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Judge denies Barton McNeil's petition for new trial in 1998 Bloomington murder

 Barton McNeil enters the courtroom
Edith Brady-Lunny
/
WGLT file
Barton McNeil enters the courtroom for a hearing in November 2023 at the McLean County Law and Justice Center in Bloomington.

New evidence in the murder case that sent Barton McNeil to prison for life in the death of his 3-year-old daughter would likely be inadmissible at a second trial, a McLean County judge has ruled in denying McNeil’s petition to bring the case before a new jury.

Judge William Yoder acknowledged that assertions from two women that they were told McNeil’s former girlfriend, Misook Nowlin, confessed to killing the child constitutes newly discovered evidence in the 1998 murder case. Nowlin was later convicted of murder in the strangulation death of her mother-in-law, Linda Tyda. The cases were featured in WGLT's 2018 podcast Suspect Convictions.

The two women who testified in November 2023 about the alleged confession are Nowlin’s daughter, Michelle Spencer, and Dawn Nowlin, who is married to Nowlin’s first husband, Andy Nowlin. The confession was allegedly made by Don Wang, Misook Nowlin’s husband at the time Tyda was murdered.

In his decision, Yoder said, “The evidence of the assertions by Michelle Spencer and Dawn Nowlin do constitute newly discovered evidence. However, the testimony would almost certainly not be admissible at a retrial as the defendant would first have to call Don Wang to testify that Misook Nowlin never confessed to him and then call Michelle Spencer and Dawn Nowlin to attempt to impeach Don Wang’s testimony. Such testimony by Don Wang would not damage the defendant’s case but would not fail to support its theory.”

Yoder concluded the testimony of the two women “is not conclusive evidence, that considered along with the other trial evidence, would probably lead to a different result at a retrial.”

The defense theory is that Misook Nowlin killed Christina McNeil during an overnight stay at her father’s apartment in Bloomington. McNeil has long argued that Nowlin was seeking revenge after he and his former girlfriend ended their relationship hours before the child was believed to have died.

A similar theory was used by the state in the Tyda case. Prosecutors argued Nowlin killed her mother-in-law after Nowlin became aware that her marriage to Don Wang was headed for divorce.

In a written statement issued on Friday, McNeil said, “Judge Yoder’s latest ruling has made himself a party to three murders. As a former McLean County state’s attorney, he fought to maintain my wrongful conviction in the service of Misook Nowlin’s child-killing getaway. In doing so, he facilitated Nowlin’s later killing of Linda Tyda. And as a judge, he is determined to unjustly take my own life despite his awareness of my innocence.”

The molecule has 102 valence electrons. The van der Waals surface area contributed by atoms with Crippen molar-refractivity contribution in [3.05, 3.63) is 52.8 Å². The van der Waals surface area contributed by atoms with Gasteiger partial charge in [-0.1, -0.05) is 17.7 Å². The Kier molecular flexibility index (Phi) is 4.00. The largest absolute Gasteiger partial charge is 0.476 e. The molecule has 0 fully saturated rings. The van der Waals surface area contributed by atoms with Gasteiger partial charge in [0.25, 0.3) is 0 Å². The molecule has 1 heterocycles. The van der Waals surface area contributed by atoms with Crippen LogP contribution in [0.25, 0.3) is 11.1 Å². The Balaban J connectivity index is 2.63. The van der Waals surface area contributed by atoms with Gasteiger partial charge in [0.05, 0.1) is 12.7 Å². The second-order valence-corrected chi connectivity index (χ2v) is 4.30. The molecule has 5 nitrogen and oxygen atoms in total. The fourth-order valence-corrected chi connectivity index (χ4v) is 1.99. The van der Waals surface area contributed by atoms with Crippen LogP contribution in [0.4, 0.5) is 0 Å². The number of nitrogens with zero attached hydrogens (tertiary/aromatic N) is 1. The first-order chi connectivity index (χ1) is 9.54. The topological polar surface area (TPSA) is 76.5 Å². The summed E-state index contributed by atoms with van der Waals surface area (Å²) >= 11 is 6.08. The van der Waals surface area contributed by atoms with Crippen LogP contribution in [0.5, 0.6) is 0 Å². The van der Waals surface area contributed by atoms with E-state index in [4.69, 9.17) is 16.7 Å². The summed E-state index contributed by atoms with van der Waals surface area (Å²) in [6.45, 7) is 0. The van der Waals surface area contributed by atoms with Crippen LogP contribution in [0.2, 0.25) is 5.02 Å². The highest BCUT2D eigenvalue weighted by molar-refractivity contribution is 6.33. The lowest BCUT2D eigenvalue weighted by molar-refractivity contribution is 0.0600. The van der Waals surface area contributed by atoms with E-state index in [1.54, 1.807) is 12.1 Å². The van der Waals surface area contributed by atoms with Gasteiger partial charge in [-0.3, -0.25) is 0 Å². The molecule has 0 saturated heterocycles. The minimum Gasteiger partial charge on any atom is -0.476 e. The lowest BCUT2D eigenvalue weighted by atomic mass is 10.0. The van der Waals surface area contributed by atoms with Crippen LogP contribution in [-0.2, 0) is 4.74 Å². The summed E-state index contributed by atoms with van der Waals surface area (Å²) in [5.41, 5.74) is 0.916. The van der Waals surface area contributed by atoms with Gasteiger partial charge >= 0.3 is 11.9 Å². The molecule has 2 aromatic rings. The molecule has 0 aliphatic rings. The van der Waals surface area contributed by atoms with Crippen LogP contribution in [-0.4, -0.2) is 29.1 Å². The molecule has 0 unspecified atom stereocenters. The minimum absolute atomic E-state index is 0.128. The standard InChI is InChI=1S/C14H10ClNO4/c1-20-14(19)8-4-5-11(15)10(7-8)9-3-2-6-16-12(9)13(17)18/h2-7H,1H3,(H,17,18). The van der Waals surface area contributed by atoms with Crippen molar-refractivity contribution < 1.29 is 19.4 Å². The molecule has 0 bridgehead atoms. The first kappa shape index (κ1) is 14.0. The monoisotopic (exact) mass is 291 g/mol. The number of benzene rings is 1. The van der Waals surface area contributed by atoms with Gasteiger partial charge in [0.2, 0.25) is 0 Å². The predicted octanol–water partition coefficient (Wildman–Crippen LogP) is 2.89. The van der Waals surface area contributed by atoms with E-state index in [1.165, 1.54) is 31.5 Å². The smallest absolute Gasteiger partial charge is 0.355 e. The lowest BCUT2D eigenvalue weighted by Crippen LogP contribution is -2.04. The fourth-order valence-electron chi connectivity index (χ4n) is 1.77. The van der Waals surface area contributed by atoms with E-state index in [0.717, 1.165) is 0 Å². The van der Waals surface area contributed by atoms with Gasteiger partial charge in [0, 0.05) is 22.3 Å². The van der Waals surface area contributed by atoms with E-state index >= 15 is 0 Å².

Yoder previously denied McNeil’s claim that a jury should hear that Nowlin’s DNA was found on the child’s bedsheets. “DNA doesn’t lie,” said McNeil, adding the forensic material identified years after his conviction “can only be the direct result of her direct involvement in my daughter’s murder.”

McNeil family renewed their support on Friday for a statewide conviction integrity unit to review criminal convictions and innocence claims. “Barton McNeil should be this unit’s very first case,” said the family statement.

McLean County State's Attorney Erika Reynolds said in a statement Friday that "the latest order is yet another example of a reviewing court confirming the jury’s findings. The original investigation and every follow-up, including multiple interviews conducted in 2012 by the Bloomington Police Department to explore the defendant’s latest assertions, have supported that Barton McNeil murdered his daughter."

An appeal by the defense is expected to be filed with the Fourth District Appellate Court.

Edith began her career as a reporter with The DeWitt County Observer, a weekly newspaper in Clinton. From 2007 to June 2019, Edith covered crime and legal issues for The Pantagraph, a daily newspaper in Bloomington, Illinois. She previously worked as a correspondent for The Pantagraph covering courts and local government issues in central Illinois.
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